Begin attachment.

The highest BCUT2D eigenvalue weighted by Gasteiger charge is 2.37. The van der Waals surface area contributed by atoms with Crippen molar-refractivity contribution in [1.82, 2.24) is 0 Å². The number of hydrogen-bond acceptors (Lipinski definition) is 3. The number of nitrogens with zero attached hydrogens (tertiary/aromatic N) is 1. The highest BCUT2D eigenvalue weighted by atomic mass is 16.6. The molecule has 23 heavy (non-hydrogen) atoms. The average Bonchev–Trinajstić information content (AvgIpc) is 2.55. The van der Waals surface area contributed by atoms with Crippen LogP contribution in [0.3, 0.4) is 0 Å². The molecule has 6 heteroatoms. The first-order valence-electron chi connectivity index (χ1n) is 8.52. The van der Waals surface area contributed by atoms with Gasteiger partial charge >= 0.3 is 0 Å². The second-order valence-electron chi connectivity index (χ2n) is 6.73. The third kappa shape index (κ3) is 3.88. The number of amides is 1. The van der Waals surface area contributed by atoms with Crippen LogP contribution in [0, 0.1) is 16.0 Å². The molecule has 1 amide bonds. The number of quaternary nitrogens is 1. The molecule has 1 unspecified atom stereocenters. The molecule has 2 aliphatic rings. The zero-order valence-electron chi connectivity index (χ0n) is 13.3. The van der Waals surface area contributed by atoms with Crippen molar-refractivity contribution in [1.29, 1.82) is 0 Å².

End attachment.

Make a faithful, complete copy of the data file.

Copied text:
The highest BCUT2D eigenvalue weighted by Gasteiger charge is 2.37. The van der Waals surface area contributed by atoms with Crippen molar-refractivity contribution in [1.82, 2.24) is 0 Å². The number of hydrogen-bond acceptors (Lipinski definition) is 3. The number of nitrogens with zero attached hydrogens (tertiary/aromatic N) is 1. The highest BCUT2D eigenvalue weighted by atomic mass is 16.6. The molecule has 23 heavy (non-hydrogen) atoms. The average Bonchev–Trinajstić information content (AvgIpc) is 2.55. The van der Waals surface area contributed by atoms with Crippen LogP contribution in [0.3, 0.4) is 0 Å². The molecule has 6 heteroatoms. The first-order valence-electron chi connectivity index (χ1n) is 8.52. The van der Waals surface area contributed by atoms with Gasteiger partial charge >= 0.3 is 0 Å². The second-order valence-electron chi connectivity index (χ2n) is 6.73. The third kappa shape index (κ3) is 3.88. The number of amides is 1. The van der Waals surface area contributed by atoms with Crippen LogP contribution in [0, 0.1) is 16.0 Å². The molecule has 1 amide bonds. The number of quaternary nitrogens is 1. The molecule has 1 unspecified atom stereocenters. The molecule has 2 aliphatic rings. The zero-order valence-electron chi connectivity index (χ0n) is 13.3. The van der Waals surface area contributed by atoms with Crippen molar-refractivity contribution in [1.29, 1.82) is 0 Å².